four weeks ago this year was + 81 BCF versus last year
three weeks ago this year was +23 BCF versus last year
two weeks ago this year was - 88 BCF versus last year
one week ago this year was -147 BCF versus last year (and last week was warm in NE)
the surplus is disappearing whether the weather is cold or not. That points more to supply. Read the earnings transcripts from the top 10 nat gas producers and when they have reduced drilling by 80% it is just a matter of time until the surplus is gone and nat gas is over $4 then over 5$. Colder weather just makes it happen faster
Demand has inched up for several reasons as has production.
The major factor in that ballance is that Nuclear shut downs have been higher than normal for this time of year due to earlier maintenace. So as they come back on line and the weather starts to warm there will be less shut downs and less demand than normal for n-gas in early spring and maybe even March.
Then remember that there are still many wells waiting to hook into the pipe lines soon.
( I read somewhere it was over 1000)
That will cause a double whami effect to the price and $2 N- gas may a reality again.
All this weather speculation week to week and demand fluctuations compared to the same week as last year are just small bumps in the road of the over all Natural Gas Glut.
I read somewhere, I think it was powerburn, that the amount of NG used per degree of temperature has increased considerably. In other words we're using more NG at any given temperature. I think we have a stagnant supply with increasing demand. Demand is shifting right at any temperature. The fact that it's much colder than last winter should easily lead to larger than average draws against the 5 year average and certainly more than last years draw in that nonexistent winter. The rate of decrease depends to an extent on how much switching to coal occurs as some have pointed out, but in any case it's bullish for both coal and gas. They should both benefit. I think NG is very cheap under $4. That's why it's moving so fast. We were there in OCT-NOV in temperate weather. It nosedived after then because people predicted that we would have another nonexistent winter and the glut of last winter would reappear. That's incorrect obviously and price is adjusting in a hurry, just to get back to where we were. I'm not a chart expert but there's a little bit of an inverse head and shoulders pattern going on here. I really don't see why some people want to try and call a top every thirty minutes on the way up. Well actually I do. UNG has been falling for 5 years on contango and oversupply. That seems to be all some people know how to invest on. Telling them the oversupply is gone, that demand is picking up, that it's cold, and that the contago is either weak or even backward, it's like telling them you ran over their dog or something.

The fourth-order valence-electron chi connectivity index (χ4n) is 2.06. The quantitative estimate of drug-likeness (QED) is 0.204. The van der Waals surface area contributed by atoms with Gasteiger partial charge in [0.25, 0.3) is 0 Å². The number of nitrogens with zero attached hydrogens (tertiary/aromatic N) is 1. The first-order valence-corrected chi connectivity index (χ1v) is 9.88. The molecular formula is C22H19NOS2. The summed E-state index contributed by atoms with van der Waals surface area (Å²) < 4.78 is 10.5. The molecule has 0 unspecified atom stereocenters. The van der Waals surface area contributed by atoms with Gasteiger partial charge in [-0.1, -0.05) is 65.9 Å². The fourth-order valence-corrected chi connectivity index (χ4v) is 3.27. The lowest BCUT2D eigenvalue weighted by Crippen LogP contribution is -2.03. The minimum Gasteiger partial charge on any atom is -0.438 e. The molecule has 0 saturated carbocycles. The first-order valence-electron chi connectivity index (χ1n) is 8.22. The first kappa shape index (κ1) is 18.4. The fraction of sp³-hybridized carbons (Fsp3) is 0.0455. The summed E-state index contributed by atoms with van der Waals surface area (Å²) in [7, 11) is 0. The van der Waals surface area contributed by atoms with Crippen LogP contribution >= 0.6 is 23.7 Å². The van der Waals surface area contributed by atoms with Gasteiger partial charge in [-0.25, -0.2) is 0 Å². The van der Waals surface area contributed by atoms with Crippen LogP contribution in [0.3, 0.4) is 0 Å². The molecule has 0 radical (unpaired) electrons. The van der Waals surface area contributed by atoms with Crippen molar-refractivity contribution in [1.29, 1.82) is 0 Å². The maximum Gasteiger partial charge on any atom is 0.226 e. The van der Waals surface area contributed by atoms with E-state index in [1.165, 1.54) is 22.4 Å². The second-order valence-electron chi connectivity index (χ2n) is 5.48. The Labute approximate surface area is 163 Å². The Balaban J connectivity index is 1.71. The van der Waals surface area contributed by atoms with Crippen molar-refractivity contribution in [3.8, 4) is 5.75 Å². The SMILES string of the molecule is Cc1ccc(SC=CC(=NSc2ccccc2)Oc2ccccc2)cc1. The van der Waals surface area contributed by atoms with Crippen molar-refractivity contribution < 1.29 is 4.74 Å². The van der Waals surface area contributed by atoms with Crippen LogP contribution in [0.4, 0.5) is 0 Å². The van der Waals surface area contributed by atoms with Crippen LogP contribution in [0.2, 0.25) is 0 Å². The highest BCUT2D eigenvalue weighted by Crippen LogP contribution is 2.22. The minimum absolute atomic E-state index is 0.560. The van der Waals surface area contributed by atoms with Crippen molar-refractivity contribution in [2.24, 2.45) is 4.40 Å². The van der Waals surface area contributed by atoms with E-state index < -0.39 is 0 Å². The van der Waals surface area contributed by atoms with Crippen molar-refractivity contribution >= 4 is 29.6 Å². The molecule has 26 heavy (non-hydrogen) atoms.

I don't think UNG is the best vehicle for the rebound in nat gas prices but I think that nat gas is going to be a nice area to make some money for a few years. One part of that is a large number of people that have it wrong and are looking at the wrong data.
There seem to be many factors involved in ng pricing. The ng supply was the same today as it was on July 13th of last year. At that time the price of ng was $2.92 eod spot and today $3.49 eod.
Working gas in storage was 3,168 Bcf as of Friday, January 11, 2013, according to EIA estimates. This represents a net decline of 148 Bcf from the previous week. Stocks were 147 Bcf less than last year at this time and 316 Bcf above the 5-year average of 2,852 Bcf